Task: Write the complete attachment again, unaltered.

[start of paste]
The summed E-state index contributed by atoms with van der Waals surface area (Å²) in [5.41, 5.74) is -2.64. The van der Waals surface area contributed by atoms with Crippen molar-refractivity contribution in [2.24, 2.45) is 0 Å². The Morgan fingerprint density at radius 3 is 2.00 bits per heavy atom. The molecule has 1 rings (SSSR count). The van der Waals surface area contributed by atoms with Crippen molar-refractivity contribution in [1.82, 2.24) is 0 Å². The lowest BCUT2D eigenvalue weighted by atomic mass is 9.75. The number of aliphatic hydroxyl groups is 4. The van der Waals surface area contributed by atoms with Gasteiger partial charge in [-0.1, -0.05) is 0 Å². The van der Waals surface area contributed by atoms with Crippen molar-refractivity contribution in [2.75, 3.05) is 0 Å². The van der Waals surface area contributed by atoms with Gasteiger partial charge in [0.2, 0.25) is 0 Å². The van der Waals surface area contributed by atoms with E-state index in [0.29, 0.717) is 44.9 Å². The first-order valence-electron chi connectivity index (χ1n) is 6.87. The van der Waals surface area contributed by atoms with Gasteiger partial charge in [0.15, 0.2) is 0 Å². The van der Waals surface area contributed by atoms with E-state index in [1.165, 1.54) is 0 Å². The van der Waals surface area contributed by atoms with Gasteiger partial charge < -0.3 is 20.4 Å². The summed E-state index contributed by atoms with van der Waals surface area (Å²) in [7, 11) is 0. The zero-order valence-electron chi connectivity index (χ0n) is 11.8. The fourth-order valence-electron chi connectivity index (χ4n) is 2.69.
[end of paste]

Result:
The summed E-state index contributed by atoms with van der Waals surface area (Å²) in [5.41, 5.74) is -2.64. The van der Waals surface area contributed by atoms with Crippen molar-refractivity contribution in [2.24, 2.45) is 0 Å². The Morgan fingerprint density at radius 3 is 2.00 bits per heavy atom. The molecule has 1 rings (SSSR count). The van der Waals surface area contributed by atoms with Crippen molar-refractivity contribution in [1.82, 2.24) is 0 Å². The lowest BCUT2D eigenvalue weighted by atomic mass is 9.75. The number of aliphatic hydroxyl groups is 4. The van der Waals surface area contributed by atoms with Gasteiger partial charge in [-0.1, -0.05) is 0 Å². The van der Waals surface area contributed by atoms with Crippen molar-refractivity contribution in [2.75, 3.05) is 0 Å². The van der Waals surface area contributed by atoms with Gasteiger partial charge in [0.2, 0.25) is 0 Å². The van der Waals surface area contributed by atoms with E-state index in [0.29, 0.717) is 44.9 Å². The first-order valence-electron chi connectivity index (χ1n) is 6.87. The van der Waals surface area contributed by atoms with Gasteiger partial charge in [0.15, 0.2) is 0 Å². The van der Waals surface area contributed by atoms with E-state index in [1.165, 1.54) is 0 Å². The van der Waals surface area contributed by atoms with Gasteiger partial charge < -0.3 is 20.4 Å². The summed E-state index contributed by atoms with van der Waals surface area (Å²) in [7, 11) is 0. The zero-order valence-electron chi connectivity index (χ0n) is 11.8. The fourth-order valence-electron chi connectivity index (χ4n) is 2.69.